Recording memories for future generations
Finding peace within

The personal history of tragedy

What happens when the very foundation of your life is shattered, when everything you leaned on for support, love, mentoring and protection is no longer there? That tragedy, unfortunately, is a significant part of your personal history.

With a child abuse scandal rocking the Penn State University football program this week, the traditions and beliefs that generations of families have come to associate with an organization that prides itself on “doing the right thing” are annihilated.

Finding peace within

In a perfect world, the victims would easily recover and go on with their lives. That’s not so easy. A country is praying for them right now, wrapping their emotional arms around these young victims’ souls, just hoping beyond hope they do recover.

Tragedy happens every day. All kinds of tragedies. A priest in my church once gave a sermon about overcoming tragedy in life.  He is from a large extended family. His church family is even larger. Even in a loving environment surrounded by faith, the family – like any other – still had drama, disagreements and, yes, sudden tragedy.

That hurt is a part of your life, he told the congregation. The problems and challenges you face are a part of who you become. They do not, however, have to define the rest of your life.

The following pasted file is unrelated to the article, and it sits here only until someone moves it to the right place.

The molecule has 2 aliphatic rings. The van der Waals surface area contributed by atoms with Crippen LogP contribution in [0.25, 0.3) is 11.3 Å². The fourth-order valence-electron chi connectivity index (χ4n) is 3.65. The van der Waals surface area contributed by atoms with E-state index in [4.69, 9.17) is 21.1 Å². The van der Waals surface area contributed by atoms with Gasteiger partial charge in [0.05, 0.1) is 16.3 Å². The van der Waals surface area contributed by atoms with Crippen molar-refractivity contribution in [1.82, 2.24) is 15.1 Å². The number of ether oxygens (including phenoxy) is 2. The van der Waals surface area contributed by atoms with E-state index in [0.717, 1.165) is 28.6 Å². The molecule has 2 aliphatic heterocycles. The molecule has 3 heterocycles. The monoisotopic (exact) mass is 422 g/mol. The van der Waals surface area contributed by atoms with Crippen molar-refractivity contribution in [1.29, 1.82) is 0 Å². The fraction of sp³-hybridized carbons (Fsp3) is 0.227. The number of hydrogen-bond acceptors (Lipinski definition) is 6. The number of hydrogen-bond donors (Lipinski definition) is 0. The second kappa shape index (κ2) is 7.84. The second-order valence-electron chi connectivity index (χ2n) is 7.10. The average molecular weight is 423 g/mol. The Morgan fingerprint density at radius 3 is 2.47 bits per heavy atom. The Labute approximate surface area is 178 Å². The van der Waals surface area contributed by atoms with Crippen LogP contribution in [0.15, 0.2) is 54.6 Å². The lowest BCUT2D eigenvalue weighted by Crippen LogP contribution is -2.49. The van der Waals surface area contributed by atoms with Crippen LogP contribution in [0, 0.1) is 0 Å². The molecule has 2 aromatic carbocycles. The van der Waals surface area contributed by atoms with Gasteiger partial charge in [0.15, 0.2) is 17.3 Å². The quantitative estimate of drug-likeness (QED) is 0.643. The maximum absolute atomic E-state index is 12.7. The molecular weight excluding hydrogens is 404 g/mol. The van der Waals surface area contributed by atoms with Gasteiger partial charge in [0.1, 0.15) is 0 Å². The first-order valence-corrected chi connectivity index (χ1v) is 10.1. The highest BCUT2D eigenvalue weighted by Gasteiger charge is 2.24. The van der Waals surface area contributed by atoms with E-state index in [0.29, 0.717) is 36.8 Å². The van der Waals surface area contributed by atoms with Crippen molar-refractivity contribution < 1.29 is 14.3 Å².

Yes, they hurt. You should allow yourself time to heal, but don’t allow that hurt to control you.

I was reminded of that sermon, which I heard in the early 1990’s, when the blogging world exploded with commentary about Penn State. Previous child abuse victims wrote about how this particular story dredges up every raw emotion again. They have one common message: they will not let their abusers win by controlling them forever. They also felt compelled to share their very personal and private history with the world.

When it comes to memoir writing and recording personal histories, I tread lightly on personal tragedies. If a client wants to discuss it, then we will talk it through. I prefer when clients have already sought the help of a professional therapist. There are many cases when they should.

They must decide what part of the story they want to record: The whole problem, the healing journey, the lessons learned and how they grew forward.

There are numerous benefits to using story telling in therapy. It allows people to record their feelings, emotions and stages of grief and recovery. I have seen great work done by people using Dignity Therapy as a means to move forward. It helps them to find their strength.

I just read a story about woman who researched how three generations of women in her family used faith to overcome tragedy. What she learned along the way strengthened her own troubled journey.

That’s a program you can build on.

Tags: , , , , , , , ,